PN Review Print and Online Poetry Magazine
News and Notes
Digital Access to PN Review
Access the latest issues, plus back issues of PN Review with Exact Editions Specialising in large archives and delivering content across platforms, Exact Editions offers the most diverse and broadly accessible content available for libraries and businesses by working with hundreds of publishers to bring valuable historical and current publications to life on web, iOS and Android platforms. read more
Most Read... Daniel Kaneon Ted Berrigan
(PN Review 169)
David Herdin Conversation with John Ashbery
(PN Review 99)
Henry Kingon Geoffrey Hill's Oraclau/Oracles
(PN Review 199)
Dannie Abse'In Highgate Woods' and Other Poems
(PN Review 209)
Sasha DugdaleJoy
(PN Review 227)
Matías Serra Bradfordinterviews Roger Langley The Long Question of Poetry: A Quiz for R.F. Langley
(PN Review 199)
Poems Articles Interviews Reports Reviews Contributors
Litro Magazine
The Poetry Society
Next Issue Alex Wylie sponsors the Secular Games Emma Wilson quizzes Carol Mavor Anna Jackson's Dear Reader Freddie Raphael's Dear Lord Byron David Herd on Poetry and Deportation

This report is taken from PN Review 128, Volume 25 Number 6, July - August 1999.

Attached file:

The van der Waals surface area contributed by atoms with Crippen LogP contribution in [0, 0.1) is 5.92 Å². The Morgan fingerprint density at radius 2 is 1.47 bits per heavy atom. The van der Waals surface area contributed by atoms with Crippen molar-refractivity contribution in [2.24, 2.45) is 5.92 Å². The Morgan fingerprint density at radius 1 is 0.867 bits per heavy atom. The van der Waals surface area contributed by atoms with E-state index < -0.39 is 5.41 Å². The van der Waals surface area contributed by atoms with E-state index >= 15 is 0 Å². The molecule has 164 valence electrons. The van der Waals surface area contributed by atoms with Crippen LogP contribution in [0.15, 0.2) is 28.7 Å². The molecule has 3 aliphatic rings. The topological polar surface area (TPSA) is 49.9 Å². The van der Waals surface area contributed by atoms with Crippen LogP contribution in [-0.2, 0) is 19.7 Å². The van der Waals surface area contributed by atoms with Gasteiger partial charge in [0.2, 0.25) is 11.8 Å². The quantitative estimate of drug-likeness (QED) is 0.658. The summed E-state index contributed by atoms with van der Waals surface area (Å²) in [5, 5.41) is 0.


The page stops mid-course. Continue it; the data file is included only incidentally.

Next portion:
Letter from Wales Sam Adams

It may not be well known that, while the English and our fellow Celts on these islands (and, for all I know, people everywhere fallen under the insidious spell of greetings card manufacturers) have only St Valentine's Day, the Welsh command two opportunities each year to declare their passion, secret or otherwise, for another. We also have as a patron saint of lovers, St Dwynwen. On her feast-day, 25 January, we can do all the silly things that commercial interests expect the smitten to do, like sending chocolates and flowers, and witty messages through the post or the press. For knowledge of her we are indebted to Iolo Morganwg, of whom I have written previously as the inventor of the Gorsedd of Bards and all-round reliable witness. He says Dwynwen, daughter of Brychan, the king alleged to have given his name to Brycheiniog (Breconshire), was too hotly propositioned by her beloved, Maelon. Her prayer to God to save her from what might have been a fifth century case of 'date rape' was duly answered. In a dream, God gave her a drink that quelled her passion and turned the unfortunate Maelon into a block of ice. To confuse the issue, Dwynwen was then granted three wishes. The first she used to revive Maelon, the second to become patron saint of lovers, and the third to remain ever unmarried. This is only slightly dafter than the story associated with St Valentine, though chaste singlehood is preferable to martyrdom at a ...
Searching, please wait... animated waiting image